Tuesday, May 4, 2010

Been there (plenty of times)

The wonderful essayist, Joseph Epstein, has an article at the Weekly Standard on the curse of typos. From the essay:
Such typos in my own writing as have been called to my attention have thus far been neither comical nor decisive in blocking my meaning. And for that I am grateful. I once heard a story—apocryphal or not, I do not know—that the poet and critic Delmore Schwartz wrote an elaborate interpretation of a T. S. Eliot poem based on a typo in the poem. A writer I know once sent me an email in which he recounted answering an annoying copy editor who queried the meaning of the word chapeau by drawing a line out into the margin of his proof and, in parentheses, noting, “(It’s a hat stupid),” only to find his correction appear in the finished text of his book: “ . . .  chapeau (it’s a hat stupid).”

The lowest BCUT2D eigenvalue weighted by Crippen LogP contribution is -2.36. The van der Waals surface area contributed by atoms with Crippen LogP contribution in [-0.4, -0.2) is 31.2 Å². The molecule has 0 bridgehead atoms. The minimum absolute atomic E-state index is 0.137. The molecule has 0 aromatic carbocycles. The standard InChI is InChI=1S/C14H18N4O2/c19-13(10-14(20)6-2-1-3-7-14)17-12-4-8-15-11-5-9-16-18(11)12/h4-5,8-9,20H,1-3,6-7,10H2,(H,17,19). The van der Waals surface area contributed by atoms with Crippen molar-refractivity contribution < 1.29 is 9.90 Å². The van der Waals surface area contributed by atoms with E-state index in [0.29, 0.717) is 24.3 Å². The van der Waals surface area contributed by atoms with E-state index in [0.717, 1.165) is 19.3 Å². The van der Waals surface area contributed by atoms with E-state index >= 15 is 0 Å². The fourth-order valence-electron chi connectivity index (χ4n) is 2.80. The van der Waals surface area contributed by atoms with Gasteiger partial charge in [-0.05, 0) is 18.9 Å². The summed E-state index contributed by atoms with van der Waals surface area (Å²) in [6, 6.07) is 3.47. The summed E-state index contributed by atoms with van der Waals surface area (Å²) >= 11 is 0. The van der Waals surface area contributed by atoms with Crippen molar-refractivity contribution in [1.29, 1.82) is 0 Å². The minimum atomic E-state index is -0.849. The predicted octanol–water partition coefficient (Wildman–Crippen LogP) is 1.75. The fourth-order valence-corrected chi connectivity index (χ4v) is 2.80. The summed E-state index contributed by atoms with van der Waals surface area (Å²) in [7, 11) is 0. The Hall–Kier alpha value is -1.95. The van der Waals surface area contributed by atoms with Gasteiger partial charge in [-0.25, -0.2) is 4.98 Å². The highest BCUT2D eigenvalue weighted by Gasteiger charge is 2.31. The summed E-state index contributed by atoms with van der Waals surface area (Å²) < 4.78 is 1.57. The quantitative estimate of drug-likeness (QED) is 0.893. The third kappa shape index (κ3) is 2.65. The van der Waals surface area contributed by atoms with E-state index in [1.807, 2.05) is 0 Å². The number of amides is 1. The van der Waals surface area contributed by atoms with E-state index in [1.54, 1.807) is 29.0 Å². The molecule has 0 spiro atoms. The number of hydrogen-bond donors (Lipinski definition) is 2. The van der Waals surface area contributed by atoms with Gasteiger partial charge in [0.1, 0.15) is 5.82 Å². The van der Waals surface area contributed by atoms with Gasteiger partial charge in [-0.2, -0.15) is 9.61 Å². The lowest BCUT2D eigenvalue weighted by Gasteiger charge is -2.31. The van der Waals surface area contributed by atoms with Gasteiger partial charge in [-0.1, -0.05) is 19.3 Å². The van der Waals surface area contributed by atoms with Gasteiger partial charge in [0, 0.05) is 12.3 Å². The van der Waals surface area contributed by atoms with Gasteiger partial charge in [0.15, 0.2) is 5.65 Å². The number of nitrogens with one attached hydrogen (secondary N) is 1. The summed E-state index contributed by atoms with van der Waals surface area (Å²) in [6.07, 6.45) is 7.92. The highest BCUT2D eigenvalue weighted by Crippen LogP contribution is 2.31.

RebeccaH said...

I never make typos. Really. Nevre.

Paco said...

Rebecca: That's one of the things I reely leik about you.

richard mcenroe said...

On copyeditors -- be careful about picking a fight with someone who gets the last word for a living.

TimT said...

When Auden was signing copies of his books he used to go through and correct all the errors contained within.

Though apparently in his earlier and less conservative years he was known to let the more fruitful typos/spelling mistakes stand as they were in his poems.